Gail Adorno, assistant professor in the UT Arlington School of Social Work.
From anxiety about a cancer recurrence to physical problems such as chronic pain, survivors aren’t quite done battling the effects of cancer even 2, 5, and 10 years after treatment for the disease.
The study, “Current unmet needs of cancer survivors: Analysis of open-ended responses to the American Cancer Society Study of Cancer Survivors II,” is published online and in the February issue of Cancer, a journal of the American Cancer Society.
“So often, the expectation is that a cancer survivor should be grateful for having survived a diagnosis of cancer. And while this may be true, those survivors with debilitating, lingering effects of cancer and its treatment are not always acknowledged within healthcare systems as needing continued care based on their cancer survivor status,” said Gail Adorno, assistant professor in the UT Arlington School of Social Work and co-principal investigator on the study.
“Our findings suggest that cancer survivors do experience a variety of unmet needs from having had cancer and/or its treatment,” Adorno said.
To gauge the unmet needs of cancer survivors, researchers assessed responses from an American Cancer Society survey of 1,514 participants, age 18 years or older. The participants were randomly selected from population-based cancer registries in 14 different states and survivors of breast, prostate, colorectal, skin melanoma, bladder, or uterine cancer. They responded to the open-ended question: Please tell us about any needs you have now as a cancer survivor that are not being met to your satisfaction.
A six-person interdisciplinary team spent more than 200 hours analyzing the answers, coding them into 16 themes of responses. The themes ranged from financial unmet needs to personal control, including the inability to control urine and lack of sexual function.
Mary Ann Burg, professor of social work at the University of Central Florida and co-principal investigator, noted that improvements are needed concerning public awareness of cancer survivors’ problems, honest professional communication about the side effects of cancer, and the coordination of medical care resources to help survivors and their families cope with their lingering challenges.
The average number of unmet needs per survivor was 2.88, with breast cancer survivors identifying more unmet needs than other survivors in the study. Survivors most frequently expressed physical problems, with 38 percent saying they were an issue.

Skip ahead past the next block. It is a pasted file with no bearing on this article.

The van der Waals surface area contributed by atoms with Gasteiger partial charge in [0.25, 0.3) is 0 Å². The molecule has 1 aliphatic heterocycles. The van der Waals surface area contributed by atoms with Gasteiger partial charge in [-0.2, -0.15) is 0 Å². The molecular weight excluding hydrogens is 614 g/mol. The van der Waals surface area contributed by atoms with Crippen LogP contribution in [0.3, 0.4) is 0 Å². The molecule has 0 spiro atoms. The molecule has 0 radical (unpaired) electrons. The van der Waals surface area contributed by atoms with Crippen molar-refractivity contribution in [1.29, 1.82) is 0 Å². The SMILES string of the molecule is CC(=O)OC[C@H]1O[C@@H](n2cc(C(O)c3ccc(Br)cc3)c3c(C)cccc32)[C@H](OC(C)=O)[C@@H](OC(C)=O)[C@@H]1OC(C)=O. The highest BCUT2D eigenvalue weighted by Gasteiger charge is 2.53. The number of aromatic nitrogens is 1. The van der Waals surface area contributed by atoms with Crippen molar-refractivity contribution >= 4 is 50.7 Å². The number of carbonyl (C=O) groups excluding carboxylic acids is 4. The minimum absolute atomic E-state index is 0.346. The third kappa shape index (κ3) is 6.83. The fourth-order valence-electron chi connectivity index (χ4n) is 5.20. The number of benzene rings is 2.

Personal control — such as the ability to plan and make decisions with regard to one’s own health care, talking about one’s cancer to employers or others, or the ability to move as desired — was one of the dominant themes in the responses, having not been previously identified in the literature on unmet needs.
The average number of needs declined with age, but did not differ consequentially by gender. However, significantly more men than women identified with the themes of physical needs and personal control needs.
Additional investigators on the study include: Cara Wallace from The University of Texas at Arlington; Ellen D.S. Lopez and Dinghy Kristine B. Sharma from the University of Alaska Fairbanks; Victoria Loerzel from the University of Central Florida College of Nursing; and Kevin Stein from the American Cancer Society.
About the UT Arlington School of Social Work
The University of Texas at Arlington School of Social Work is nationally and internationally recognized for its expertise in social work and social welfare and had been equipping students with the education and skills to transform society through service since 1967. With more than 1,800 students enrolled in its academic programs, the School of Social Work offers three main academic programs: the Bachelor of Social Work, Master of Social Work and Ph.D. in Social Work. Visit www.uta.edu/ssw to learn more.
About UT Arlington
The University of Texas at Arlington is a comprehensive research institution of more than 48,000 students around the world and the second largest institution in The University of Texas System. The Chronicle of Higher Education ranked UT Arlington as the seventh fastest-growing public research university in 2013. U.S. News & World Report ranks UT Arlington fifth in the nation for undergraduate diversity. Visit www.uta.edu to learn more, and find UT Arlington rankings and recognition at www.uta.edu/uta/about/rankings.php.
The University of Texas at Arlington is an Equal Opportunity and Affirmative Action employer.
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